Two weekends ago, I decided to take an overgrown mound of dirt in our side yard and turn it into a small garden for Emma and Mary. I’ve always had it on my mind to find a little green space for the girls to call their own, and this was the first year that it all came together. Gardening seems to come so naturally for children. Getting their hands (and feet, and faces and legs, and…) dirty, digging holes, picking up thick squirming earthworms, watching something grow and change.
Before we started I prepared myself that their garden enthusiasm would wax and wane. Emma was a gung-ho gardener at first–weeding, loading the wheelbarrow, spreading around the compost. While Mary flittered in and out of the scene–pick a weed. whine. pick a weed. swing. pick a weed. nap.
We hauled some rocks from a falling-down stone silo at the back of our property to edge the garden to keep it from getting mowed over. And that was enough for one day.
A few days later, I took the girls to our local feed mill to pick out flowers. First of all, this is a great time of year to get your annuals. Everything was half off and the selection wasn’t overwhelming. So for the procrastinating gardener like myself, it was perfection.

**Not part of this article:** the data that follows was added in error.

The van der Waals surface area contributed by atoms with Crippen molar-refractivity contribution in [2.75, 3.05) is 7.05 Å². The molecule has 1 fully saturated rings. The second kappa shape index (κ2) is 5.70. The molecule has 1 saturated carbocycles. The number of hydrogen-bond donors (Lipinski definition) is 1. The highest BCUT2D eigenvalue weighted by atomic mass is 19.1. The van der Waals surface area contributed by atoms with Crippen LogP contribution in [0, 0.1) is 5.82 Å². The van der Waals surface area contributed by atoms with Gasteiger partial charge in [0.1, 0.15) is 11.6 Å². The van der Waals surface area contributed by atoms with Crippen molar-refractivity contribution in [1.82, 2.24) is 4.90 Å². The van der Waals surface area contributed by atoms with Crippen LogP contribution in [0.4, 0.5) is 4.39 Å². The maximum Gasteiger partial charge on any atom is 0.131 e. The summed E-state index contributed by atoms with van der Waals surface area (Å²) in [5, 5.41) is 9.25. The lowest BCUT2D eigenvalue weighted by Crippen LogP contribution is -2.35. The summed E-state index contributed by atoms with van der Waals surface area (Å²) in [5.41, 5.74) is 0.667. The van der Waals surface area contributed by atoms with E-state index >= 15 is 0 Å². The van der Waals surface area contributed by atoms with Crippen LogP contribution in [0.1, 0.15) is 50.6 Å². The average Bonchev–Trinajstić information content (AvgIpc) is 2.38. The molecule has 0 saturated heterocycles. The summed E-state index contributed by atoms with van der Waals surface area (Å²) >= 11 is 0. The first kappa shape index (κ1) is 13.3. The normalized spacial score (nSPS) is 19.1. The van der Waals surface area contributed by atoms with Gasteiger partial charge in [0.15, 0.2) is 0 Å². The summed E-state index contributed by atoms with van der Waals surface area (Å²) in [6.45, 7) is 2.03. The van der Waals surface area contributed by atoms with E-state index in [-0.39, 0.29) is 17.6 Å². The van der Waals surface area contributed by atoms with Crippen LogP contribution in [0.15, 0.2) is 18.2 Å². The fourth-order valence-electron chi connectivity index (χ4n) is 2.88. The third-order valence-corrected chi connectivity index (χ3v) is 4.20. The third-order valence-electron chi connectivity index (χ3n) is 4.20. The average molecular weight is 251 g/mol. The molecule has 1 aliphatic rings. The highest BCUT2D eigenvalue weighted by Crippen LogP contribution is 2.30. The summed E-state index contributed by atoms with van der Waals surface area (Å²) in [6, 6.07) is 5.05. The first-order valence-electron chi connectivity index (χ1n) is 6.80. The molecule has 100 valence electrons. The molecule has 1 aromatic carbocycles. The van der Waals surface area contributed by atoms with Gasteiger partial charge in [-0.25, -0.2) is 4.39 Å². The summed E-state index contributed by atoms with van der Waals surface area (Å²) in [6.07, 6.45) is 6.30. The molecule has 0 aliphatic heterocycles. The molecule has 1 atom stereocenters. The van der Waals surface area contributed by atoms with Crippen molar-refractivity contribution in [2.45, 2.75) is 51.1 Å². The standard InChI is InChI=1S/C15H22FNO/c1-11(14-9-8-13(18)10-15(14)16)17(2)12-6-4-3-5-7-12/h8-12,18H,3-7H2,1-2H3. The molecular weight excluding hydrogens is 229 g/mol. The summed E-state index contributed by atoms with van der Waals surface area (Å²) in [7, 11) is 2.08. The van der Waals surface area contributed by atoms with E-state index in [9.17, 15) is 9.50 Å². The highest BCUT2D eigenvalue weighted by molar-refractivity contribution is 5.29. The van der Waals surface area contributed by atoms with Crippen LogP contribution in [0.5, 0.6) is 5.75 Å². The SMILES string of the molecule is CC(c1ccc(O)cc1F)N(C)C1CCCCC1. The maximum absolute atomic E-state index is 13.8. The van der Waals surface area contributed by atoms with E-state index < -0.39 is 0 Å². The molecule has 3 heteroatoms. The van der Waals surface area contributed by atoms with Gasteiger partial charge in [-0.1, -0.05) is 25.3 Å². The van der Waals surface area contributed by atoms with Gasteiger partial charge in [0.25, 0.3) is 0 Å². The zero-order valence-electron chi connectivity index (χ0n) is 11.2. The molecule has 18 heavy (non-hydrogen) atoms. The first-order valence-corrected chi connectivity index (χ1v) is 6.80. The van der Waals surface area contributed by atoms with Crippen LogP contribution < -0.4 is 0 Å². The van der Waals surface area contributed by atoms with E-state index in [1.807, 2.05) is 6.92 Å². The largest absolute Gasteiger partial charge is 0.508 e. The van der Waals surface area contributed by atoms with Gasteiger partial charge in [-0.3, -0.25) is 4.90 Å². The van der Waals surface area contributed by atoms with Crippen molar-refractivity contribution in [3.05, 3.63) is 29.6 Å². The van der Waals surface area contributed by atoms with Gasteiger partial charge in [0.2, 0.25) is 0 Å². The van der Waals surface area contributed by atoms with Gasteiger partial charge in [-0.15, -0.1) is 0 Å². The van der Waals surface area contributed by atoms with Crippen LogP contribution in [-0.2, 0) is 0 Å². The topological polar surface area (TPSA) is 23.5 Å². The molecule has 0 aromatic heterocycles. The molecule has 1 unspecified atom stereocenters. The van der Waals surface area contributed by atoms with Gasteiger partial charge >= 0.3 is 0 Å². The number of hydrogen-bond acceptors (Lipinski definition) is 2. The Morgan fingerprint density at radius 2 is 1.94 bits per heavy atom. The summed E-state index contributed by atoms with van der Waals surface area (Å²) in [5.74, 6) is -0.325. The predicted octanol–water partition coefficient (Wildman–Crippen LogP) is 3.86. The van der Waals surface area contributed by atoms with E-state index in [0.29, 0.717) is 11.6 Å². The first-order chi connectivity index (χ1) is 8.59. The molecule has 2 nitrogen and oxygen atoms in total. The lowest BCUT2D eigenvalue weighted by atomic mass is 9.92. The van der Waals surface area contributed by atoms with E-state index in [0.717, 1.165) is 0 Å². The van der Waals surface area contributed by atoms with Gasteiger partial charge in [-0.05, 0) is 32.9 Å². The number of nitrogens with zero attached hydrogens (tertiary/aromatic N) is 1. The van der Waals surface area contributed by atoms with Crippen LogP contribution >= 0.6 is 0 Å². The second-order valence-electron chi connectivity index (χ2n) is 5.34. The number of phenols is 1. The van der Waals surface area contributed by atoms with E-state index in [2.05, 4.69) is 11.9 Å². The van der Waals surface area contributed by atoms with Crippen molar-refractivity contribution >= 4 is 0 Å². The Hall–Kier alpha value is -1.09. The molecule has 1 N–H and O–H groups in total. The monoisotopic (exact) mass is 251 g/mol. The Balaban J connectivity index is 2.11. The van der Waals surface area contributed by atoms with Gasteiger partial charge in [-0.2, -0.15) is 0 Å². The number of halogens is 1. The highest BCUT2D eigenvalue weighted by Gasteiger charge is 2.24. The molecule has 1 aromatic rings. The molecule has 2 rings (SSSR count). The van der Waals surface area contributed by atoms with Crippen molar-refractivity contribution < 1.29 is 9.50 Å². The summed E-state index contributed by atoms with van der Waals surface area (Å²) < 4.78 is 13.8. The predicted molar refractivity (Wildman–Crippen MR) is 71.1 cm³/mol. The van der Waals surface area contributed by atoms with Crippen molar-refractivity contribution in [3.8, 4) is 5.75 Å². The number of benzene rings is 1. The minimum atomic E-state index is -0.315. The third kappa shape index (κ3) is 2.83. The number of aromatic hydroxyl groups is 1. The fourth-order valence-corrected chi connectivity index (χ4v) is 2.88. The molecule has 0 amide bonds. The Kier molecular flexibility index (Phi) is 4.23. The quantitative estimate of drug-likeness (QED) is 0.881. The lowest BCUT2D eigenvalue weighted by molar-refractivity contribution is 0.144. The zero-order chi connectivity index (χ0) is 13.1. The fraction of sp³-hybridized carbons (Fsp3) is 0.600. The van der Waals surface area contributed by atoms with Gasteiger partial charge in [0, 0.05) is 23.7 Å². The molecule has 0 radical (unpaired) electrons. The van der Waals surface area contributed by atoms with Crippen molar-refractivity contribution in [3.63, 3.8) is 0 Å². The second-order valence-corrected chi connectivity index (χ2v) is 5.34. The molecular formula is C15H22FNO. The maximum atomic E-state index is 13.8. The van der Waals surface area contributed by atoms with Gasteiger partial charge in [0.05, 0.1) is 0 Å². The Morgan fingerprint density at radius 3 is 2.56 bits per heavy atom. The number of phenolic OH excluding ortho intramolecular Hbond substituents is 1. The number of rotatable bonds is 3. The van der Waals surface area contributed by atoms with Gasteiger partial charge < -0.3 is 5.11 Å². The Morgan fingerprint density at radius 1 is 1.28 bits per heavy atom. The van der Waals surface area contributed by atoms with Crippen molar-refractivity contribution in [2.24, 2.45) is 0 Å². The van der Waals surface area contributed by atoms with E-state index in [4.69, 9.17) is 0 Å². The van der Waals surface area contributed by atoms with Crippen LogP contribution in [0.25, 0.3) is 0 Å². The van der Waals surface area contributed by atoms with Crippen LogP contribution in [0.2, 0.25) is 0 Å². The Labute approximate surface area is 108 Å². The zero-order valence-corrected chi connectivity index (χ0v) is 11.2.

The picking flowers part was definitely a huge highlight. I gave the girls complete control. I simply pointed them in the direction of the full-sun flowers, gave them the number of pots to pick out, a cardboard lid, and sat back to watch. I didn’t care about color combinations, leaf varigations, coordination. It is their garden.
It was quite interesting to watch their decision making. They’d mix and match. Put things together, change their minds, try something new. Eventually they even grew confident enough to start asking the store’s gardener for advice. “Can this be in the sun?” “Is this done blooming?” “How tall will this be?” And finally they settled on a bundle of flowers to bring home. And it seems they both attended the same landscape design school, for they each came home with something in every color. We’ve got blues, purples, yellows, oranges, reds, whites, pinks.
Of course their mother tends to gravitate towards a little more simplicity, but it’s their garden. Not mine.
Now that we’ve moved from the planning and planting stage to the maintenance stage, interest is once again waning. I can get Emma to water here and there. Mary has completely moved on. And most of the upkeep is up to me. Which is fine. It was anticipated.
Although yesterday I gave emma a pair of clippers and taught her how to dead-head. She took to that with lots of enthusiasm. And then took all the spent blossoms, and continued to clip them over and over into tiny flakes of petals.
But enthusiasm or not. Interest today, or no more interest at all. There’s something good about little hands in warm soil and a small space of earth to call their own.
Emails were sent out this morning and this afternoon to half of the book swappers who are in charge of first contact. If you don’t hear from me or your partner in the next few days, please be in touch!